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Analysts raise alarm on Facebook expansion of facial recognition technology

June 9, 2011


The expansion of Facebook’s facial recognition technology into Australia has raised privacy and security concerns, with local analysts warning information accumulated by the social networking giant could be used for malicious purposes.

In a statement on its blog on Tuesday, Facebook announced it had launched the feature beyond North America into most countries. The feature uses facial recognition technology to speed up the process of tagging friends in photos.

The technology scans new uploaded photos and determines if the faces in these new images resemble those in previously tagged photos. If they do, the feature will suggest friends to tag. Previously, users had to tag photos manually, without suggestions.

According to the social network’s blog, more than 100 million photos per day are uploaded to Facebook and the goal of the feature is to make tagging and sharing photos easier.

The decision to automatically enable the feature for Facebook’s 500 million users has been criticised by digital media analysts.

Sam Yip, a senior researcher for independent telecommunications research company Telsyte, told SmartCompany that Facebook should take more care when introducing new features.

“Facebook is not obliged to tell anyone anything,” he says.

“But telling people that they can edit their settings would be the wise and responsible thing to do. There will be a large percentage of people who don’t check and it will be too late for people who don’t want to share every part of their lives on a digital space.”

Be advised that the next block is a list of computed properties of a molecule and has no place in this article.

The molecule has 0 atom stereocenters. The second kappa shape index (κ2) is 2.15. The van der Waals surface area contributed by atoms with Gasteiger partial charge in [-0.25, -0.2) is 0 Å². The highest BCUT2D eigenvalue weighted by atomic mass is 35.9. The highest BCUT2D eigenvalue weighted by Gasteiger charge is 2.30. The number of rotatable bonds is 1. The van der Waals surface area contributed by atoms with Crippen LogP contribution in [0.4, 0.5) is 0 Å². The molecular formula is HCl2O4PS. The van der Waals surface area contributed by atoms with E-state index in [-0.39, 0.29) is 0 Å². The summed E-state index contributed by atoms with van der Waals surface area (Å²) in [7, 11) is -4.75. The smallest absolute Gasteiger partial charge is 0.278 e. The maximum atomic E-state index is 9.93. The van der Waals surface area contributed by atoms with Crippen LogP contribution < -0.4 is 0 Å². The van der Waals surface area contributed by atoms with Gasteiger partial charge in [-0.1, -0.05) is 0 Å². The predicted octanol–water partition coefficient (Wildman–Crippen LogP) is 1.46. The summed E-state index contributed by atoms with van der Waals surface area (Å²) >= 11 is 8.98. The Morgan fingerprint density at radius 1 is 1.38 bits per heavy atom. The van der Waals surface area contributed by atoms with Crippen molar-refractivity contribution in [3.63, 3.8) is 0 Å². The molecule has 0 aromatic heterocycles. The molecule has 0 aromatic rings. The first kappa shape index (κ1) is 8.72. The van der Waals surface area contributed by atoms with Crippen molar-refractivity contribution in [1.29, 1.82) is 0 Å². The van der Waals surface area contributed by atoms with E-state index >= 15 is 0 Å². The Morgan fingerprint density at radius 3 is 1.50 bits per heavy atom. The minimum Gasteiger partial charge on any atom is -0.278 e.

Yip is wary of the security threat the facial recognition feature poses.

“I’ll be one of the savvy few that has a pulse on the industry and changes my settings,” he says.

“I would like to retain a sense of control of my identity. The feature suggests a selection of names and that’s already one piece of information that could be used for malicious purposes. The security concerns are not just online, but could now be brought offline as well.”

A senior technology consultant, Graham Cluley, wrote in his blog this week that Facebook enabled the feature without giving users any notice.

“Rather creepily Facebook is now pushing your friends to go ahead and tag you,” Cluley writes.

“Remember, Facebook does not give you any right to pre-approve tags. Instead the onus is on you to untag yourself in any photo a friend has tagged you in.”

“The onus should not be on Facebook users having to “opt-out” of the facial recognition feature, but instead on users having to “opt-in.”
“Many people feel distinctly uncomfortable about a site like Facebook learning what they look like, and using that information without their permission.”

Facebook then delivered this mea culpa on its blog: “We should have been more clear with people during the roll-out process when this became available to them”.

Facebook users can disable the feature by going into Facebook privacy settings, clicking on customise settings and editing the “suggest photos of me to friends” option.

Let’s take a look at some facts here:

– Facebook has 600 million members.

– Each day, Facebook’s members upload over 200 million photos, and Facebook currently hosts over 90 billion photos.

– Each time you “tag” a photo on Facebook, its facial recognition technology learns more about what that person looks like.

– Even if you happen to “opt out” of the facial recognition tagging, Facebook’s technology can surely use the tagged photos of you (hey, perhaps even the tagged photos of you that you end up un-tagging) to figure out what you look like.

– Right now Facebook is using this technology to help people tag photos. But once they have an accurate facial recognition database of several hundred million people? Hmm.

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